Over the past twelve months we have all experienced stress at varying levels as we have travelled through the Covid pandemic. The Health and Safety Executive (HSE) defines work-related stress as ‘The adverse reaction people have to excessive pressures or other types of demand placed on them at work.’   

The Chartered Institute of Personnel & Development (CIPD) states that over 11 million working days are lost each year due to stress at work and the pandemic has both added to workplace stress and created new challenges that most people have never previously experienced. 

As many of us now return to our workplaces after prolonged periods of working from home, we may experience concerns about how we will manage this new environment, the changing demands and rebuilding of relationships. Bernard Looney, CEO of BP recently told The Guardian that, “Work patterns are changing… we expect to move towards a more hybrid work style which will be a mixture of home and office”. The past year has been a mixed bag of experiences for many people and it is fair to say, some of us have relished the home working experience, whilst others have found it hugely challenging; juggling work with caring responsibilities, home-schooling and the blurring of the work and home life all adding to the pressures of living through a pandemic.   

As we enter a new world of ‘hybrid working’, we may face new challenges and pressures.  Global employee experience think tank, Leesman, has warned of ‘sentiment drift’ as people struggle with the ever-changing work landscape, new rules and they predict that fatigue and stress will become problematic.   

So, how can we manage our stress and look after our wellbeing over the coming months as society begins to re-open and our work lives continue to shift? Here are some ideas you might consider to support your wellbeing. 

  1. Be alert to the signs that you, or someone around you, is suffering from stress. You might notice changes in work performance, or emotional signs such as irritability or crying, or it might be a change in behaviour such as withdrawal or aggression, or changes in routine.  You might also notice physical signs such as tiredness, headaches or muscle tension. Be prepared to talk about it.
  2. Look at your triggers; is there a situation, a relationship or task that heightens your stress?  Consider how you can best manage those situations in a positive way.
  3. Focus your attention on the things you can control or deal with, and as little time and energy as possible on the things beyond your control.
  4. Speak to your manager about how you’re feeling and seek some support from your organisation. Many workplaces are supportive and will look at flexibility and may provide access to help through private healthcare, employee assistance programmes and counselling support.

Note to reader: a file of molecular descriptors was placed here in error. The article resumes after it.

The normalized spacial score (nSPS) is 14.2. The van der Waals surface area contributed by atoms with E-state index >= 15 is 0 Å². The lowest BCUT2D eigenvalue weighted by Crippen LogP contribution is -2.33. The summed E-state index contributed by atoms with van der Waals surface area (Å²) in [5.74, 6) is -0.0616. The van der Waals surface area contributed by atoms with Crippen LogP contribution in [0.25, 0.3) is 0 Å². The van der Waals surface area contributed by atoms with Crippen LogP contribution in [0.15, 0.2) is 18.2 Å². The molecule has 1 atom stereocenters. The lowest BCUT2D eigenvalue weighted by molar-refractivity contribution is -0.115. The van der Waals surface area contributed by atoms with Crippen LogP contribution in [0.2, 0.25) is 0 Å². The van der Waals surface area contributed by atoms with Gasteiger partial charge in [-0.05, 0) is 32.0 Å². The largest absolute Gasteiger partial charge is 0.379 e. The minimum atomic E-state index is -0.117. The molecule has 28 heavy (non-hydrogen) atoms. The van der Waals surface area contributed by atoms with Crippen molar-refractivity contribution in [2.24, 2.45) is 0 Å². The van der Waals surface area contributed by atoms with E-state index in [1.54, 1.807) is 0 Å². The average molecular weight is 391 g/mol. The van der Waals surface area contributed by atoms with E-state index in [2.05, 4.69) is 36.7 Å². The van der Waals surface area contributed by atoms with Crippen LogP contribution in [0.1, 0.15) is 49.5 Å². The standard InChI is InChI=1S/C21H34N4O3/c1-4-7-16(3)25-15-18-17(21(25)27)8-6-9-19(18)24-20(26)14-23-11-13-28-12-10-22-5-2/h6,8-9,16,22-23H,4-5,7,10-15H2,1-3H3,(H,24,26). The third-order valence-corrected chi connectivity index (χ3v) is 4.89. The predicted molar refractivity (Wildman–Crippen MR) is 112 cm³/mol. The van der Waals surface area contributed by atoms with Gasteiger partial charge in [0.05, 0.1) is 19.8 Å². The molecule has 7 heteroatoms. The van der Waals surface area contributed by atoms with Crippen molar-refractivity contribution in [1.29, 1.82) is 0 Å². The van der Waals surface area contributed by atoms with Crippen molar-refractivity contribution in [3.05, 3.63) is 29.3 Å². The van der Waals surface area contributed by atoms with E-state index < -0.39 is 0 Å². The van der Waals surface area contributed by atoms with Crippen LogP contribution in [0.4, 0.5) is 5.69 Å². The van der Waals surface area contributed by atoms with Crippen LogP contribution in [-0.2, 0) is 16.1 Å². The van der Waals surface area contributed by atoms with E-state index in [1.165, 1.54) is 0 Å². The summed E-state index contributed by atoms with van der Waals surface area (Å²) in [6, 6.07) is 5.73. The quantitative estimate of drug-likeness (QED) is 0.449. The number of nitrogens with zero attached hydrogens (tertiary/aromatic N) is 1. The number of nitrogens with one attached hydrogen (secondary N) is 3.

5. Consider your habits and routines and identify any changes you can make to support your wellbeing and reduce your stress – exercise, socialising and taking time for a hobby or enjoyable activity can all help.
  6. Make some space in your day for relaxation. Fishing, golf, art, music, meditation, yoga, mindfulness and guided visualisation are all methods that you might try to unwind, de-stress and look after your emotional wellbeing.
  7. Plan your day, set some structure, and keep to a routine. You might need to adapt your previous routine at work as things change, so try to remain flexible and open to trying new ways of working.
  8. Make time to keep in touch with colleagues, don’t miss out on the water cooler chat. It is important to be social, whether you are meeting in person, or virtually.
  9. Don’t forget to take a break. It is easy to lose track of time when working from home, without interruptions, but planning breaks will give time for you to re-energise, re-focus and boost your energy levels.
  10. Make the most of hybrid working. Sometimes in an office environment it is easy to be distracted, with many questions coming your way and your focus broken, plan your week so that when you are working from home you are able to work on those tasks that need a lot of focus and attention. Keep office time for collaboration, discussion and reconnecting.

Hybrid working will become a new norm for many people and over this past year it has become apparent that many of us can work from home successfully. However, we are still in the early stages of getting it right and there will undoubtedly be a period of transition. Look after your wellbeing and manage your stress during this time by being open to change, adopting a growth mindset and keeping talking.

For more information on our courses covering all our wellbeing topics, including looking after wellbeing in a dynamic or hybrid working environment, adopting a flexible mindset and coping with change, visit here or contact us on learning@islelisten.im

Stress is something we all live with and experience daily, some stress (eustress) is good for us, it’s the type of stress that gives us our ‘get up and go’ factor, it’s the stress that we need to take on new challenges and step out of our comfort zone. If we just had to contend with this type of stress we would be thriving and we would be able to look at life’s unpredictability with vigour and a positive mindset. You can learn more about eustress in our online guide to Supporting your Mental Health.

Unfortunately, there is also harmful stress (Distress). This is the type of stress when things start to get ‘on top of us’ or we feel overwhelmed and unable to cope with tasks, multiple events and challenging times.

The two types of stress go hand in hand. It’s sometimes difficult to identify what type of stress we’re encouraging as a result of the unpredictable challenges we are faced with in life from hour-to-hour and day to day. It’s important to be able to stand back and look at how we’re dealing with things. If we find we are struggling or encouraging the wrong type of stress, we need to look at ways of taking back control and encourage the use of some coping tools and techniques.

One such coping tool/technique that can help us during unprecedented times is embracing the ‘Blue spaces’ around us.